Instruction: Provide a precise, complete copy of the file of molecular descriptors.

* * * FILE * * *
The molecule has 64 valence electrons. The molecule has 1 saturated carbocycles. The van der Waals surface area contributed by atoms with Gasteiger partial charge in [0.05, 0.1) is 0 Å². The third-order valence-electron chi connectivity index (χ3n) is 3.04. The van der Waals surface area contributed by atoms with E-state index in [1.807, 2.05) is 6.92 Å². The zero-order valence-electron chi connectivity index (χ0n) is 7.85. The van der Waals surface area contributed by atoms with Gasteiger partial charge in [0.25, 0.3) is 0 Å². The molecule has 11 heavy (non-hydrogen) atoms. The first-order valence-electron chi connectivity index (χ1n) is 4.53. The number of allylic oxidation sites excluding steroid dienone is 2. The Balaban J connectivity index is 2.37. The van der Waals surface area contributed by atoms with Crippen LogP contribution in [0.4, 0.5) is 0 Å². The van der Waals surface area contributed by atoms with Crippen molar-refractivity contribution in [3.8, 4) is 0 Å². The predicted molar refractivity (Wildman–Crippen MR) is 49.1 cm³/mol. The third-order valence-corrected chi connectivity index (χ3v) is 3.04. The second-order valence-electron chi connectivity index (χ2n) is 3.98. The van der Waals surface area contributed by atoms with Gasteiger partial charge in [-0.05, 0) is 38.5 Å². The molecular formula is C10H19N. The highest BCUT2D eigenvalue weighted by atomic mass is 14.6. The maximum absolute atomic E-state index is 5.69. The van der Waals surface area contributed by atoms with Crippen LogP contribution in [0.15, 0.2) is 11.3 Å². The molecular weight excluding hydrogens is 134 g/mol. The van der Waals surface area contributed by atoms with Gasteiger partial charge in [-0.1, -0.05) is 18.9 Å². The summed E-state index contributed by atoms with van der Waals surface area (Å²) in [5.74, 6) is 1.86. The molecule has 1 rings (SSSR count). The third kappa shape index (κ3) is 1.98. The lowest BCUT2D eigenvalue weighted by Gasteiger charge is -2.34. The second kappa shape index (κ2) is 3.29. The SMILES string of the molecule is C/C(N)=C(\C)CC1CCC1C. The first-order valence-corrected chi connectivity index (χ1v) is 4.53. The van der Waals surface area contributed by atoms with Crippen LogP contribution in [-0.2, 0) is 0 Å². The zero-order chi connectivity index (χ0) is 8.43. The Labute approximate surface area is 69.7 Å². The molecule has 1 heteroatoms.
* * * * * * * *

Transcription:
The molecule has 64 valence electrons. The molecule has 1 saturated carbocycles. The van der Waals surface area contributed by atoms with Gasteiger partial charge in [0.05, 0.1) is 0 Å². The third-order valence-electron chi connectivity index (χ3n) is 3.04. The van der Waals surface area contributed by atoms with E-state index in [1.807, 2.05) is 6.92 Å². The zero-order valence-electron chi connectivity index (χ0n) is 7.85. The van der Waals surface area contributed by atoms with Gasteiger partial charge in [0.25, 0.3) is 0 Å². The molecule has 11 heavy (non-hydrogen) atoms. The first-order valence-electron chi connectivity index (χ1n) is 4.53. The number of allylic oxidation sites excluding steroid dienone is 2. The Balaban J connectivity index is 2.37. The van der Waals surface area contributed by atoms with Crippen LogP contribution in [0.4, 0.5) is 0 Å². The van der Waals surface area contributed by atoms with Crippen molar-refractivity contribution in [3.8, 4) is 0 Å². The predicted molar refractivity (Wildman–Crippen MR) is 49.1 cm³/mol. The third-order valence-corrected chi connectivity index (χ3v) is 3.04. The second-order valence-electron chi connectivity index (χ2n) is 3.98. The van der Waals surface area contributed by atoms with Gasteiger partial charge in [-0.05, 0) is 38.5 Å². The molecular formula is C10H19N. The highest BCUT2D eigenvalue weighted by atomic mass is 14.6. The maximum absolute atomic E-state index is 5.69. The van der Waals surface area contributed by atoms with Crippen LogP contribution in [0.15, 0.2) is 11.3 Å². The molecular weight excluding hydrogens is 134 g/mol. The van der Waals surface area contributed by atoms with Gasteiger partial charge in [-0.1, -0.05) is 18.9 Å². The summed E-state index contributed by atoms with van der Waals surface area (Å²) in [5.74, 6) is 1.86. The molecule has 1 rings (SSSR count). The third kappa shape index (κ3) is 1.98. The lowest BCUT2D eigenvalue weighted by Gasteiger charge is -2.34. The second kappa shape index (κ2) is 3.29. The SMILES string of the molecule is C/C(N)=C(\C)CC1CCC1C. The first-order valence-corrected chi connectivity index (χ1v) is 4.53. The van der Waals surface area contributed by atoms with Crippen LogP contribution in [-0.2, 0) is 0 Å². The zero-order chi connectivity index (χ0) is 8.43. The Labute approximate surface area is 69.7 Å². The molecule has 1 heteroatoms.